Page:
Lotic: Power

Lotic: Power

Though the threat of violence looms overhead and moments of beauty are rarely allowed to exist unscathed, Power’s optimism is dizzying.

Lotic: Power

3.75 / 5

The discomfort everyday queer presentation can induce in the casual bigot can be kind of empowering. Back in 1967, the transgender soul singer Jackie Shane railed about how if people ever stopped pointing at her on the street, she’d go home and look in the mirror and wonder if she put her makeup on wrong. The great gay anthem “Queen,” by Perfume Genius, is about the way people still recoil from queerness and the associations with disease and sexual perversion still inexorably attached to it. If that isn’t power, it argues, what is? But perhaps no one has phrased this topsy-turvy dynamic as deliciously as J’Kerian Morgan: “Brown skin, masculine frame, head’s a target/ Acting feminine, make ‘em vomit.

Power, the new album from the Houston-born, Berlin-based producer known as Lotic, is about the power of simply existing. It’s a suit of bulletproof armor, and though the threat of violence looms overhead and moments of beauty are rarely allowed to exist unscathed, its optimism is dizzying. Morgan was homeless for much of the recording of the album, but it doesn’t dwell on hard luck, preferring to look towards the future with resolve and resilience. At times, Power is beautiful and luxurious, its twinkling, bell-centric textures evoking ambient artists like Donato Dozzy and Ernest Hood. At other times, it kicks up such an orgiastic squall of noise it justifies the album’s portentous title through sheer physical force.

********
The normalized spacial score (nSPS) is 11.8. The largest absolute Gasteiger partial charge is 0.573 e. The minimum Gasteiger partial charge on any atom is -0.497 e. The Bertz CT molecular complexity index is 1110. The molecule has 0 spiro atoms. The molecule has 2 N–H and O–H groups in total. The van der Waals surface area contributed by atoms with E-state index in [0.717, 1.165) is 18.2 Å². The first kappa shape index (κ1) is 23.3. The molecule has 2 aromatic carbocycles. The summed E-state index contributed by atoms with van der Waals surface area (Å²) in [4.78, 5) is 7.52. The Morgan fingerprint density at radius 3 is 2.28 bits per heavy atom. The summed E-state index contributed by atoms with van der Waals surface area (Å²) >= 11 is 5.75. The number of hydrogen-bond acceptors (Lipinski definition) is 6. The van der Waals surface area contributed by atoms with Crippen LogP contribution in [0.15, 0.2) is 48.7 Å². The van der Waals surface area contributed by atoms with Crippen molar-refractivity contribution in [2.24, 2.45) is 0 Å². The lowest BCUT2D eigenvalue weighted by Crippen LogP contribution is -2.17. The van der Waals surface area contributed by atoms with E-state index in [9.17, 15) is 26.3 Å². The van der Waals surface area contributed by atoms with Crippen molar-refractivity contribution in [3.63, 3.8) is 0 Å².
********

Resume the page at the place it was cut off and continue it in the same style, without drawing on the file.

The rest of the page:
Morgan’s voice is more central to the music than ever. They’re in rapper mode, flexing, issuing cool warnings. “Nerve” is a tribute to Houston hip-hop, and the producer sounds almost like Kendrick Lamar, their nasal whine understating the cool badassery of their threats. Few performers are as larger-than-life as rappers, and for all its toxic hetero-masculinity, rap is one of the few places on the charts where theatricality thrives. Morgan’s a natural on the mic, and though they’re not exactly Big Daddy Kane as far as bars go, their cool confidence comes on every bit as strong as their beats. “Bulletproof” doesn’t need more than eight individual words make an impression: “I’m still alive/ I’m gon’ thrive/ I’m a bulletproof nigga.

Lotic’s music is defined by its sci-fi sound design, and here Lotic adds little alien whispers and skitters of noise to suggest omnipresent menace. But the album’s most shocking moment of violence comes about two minutes into the title track. The song’s been all literal bells and whistles for a while, a sea of crystalline tones. Then a drum roll shatters the landscape—and not just any drum roll, but the kind we hear on late-night news before we learn the latest godawful thing to happen in the world. It might be the most universally traumatizing sound Morgan could have chosen, pulling us out of our ambient comfort zone into the realm of harsh reality.

But then something astonishing happens. Morgan starts jamming along to the newsflash drums, adding a little hint of acid bass and a bright, pinging synth lead, as if they’re hijacking the airwaves. Suddenly, the Trump era’s official fanfare of horror has become a joyous jam session. That leads into the final track, “Solace,” which finds Morgan whispering “it’s gonna be okay.” That might not be true—at least not for everyone—but at least we can fuck shit up while the ship goes down.

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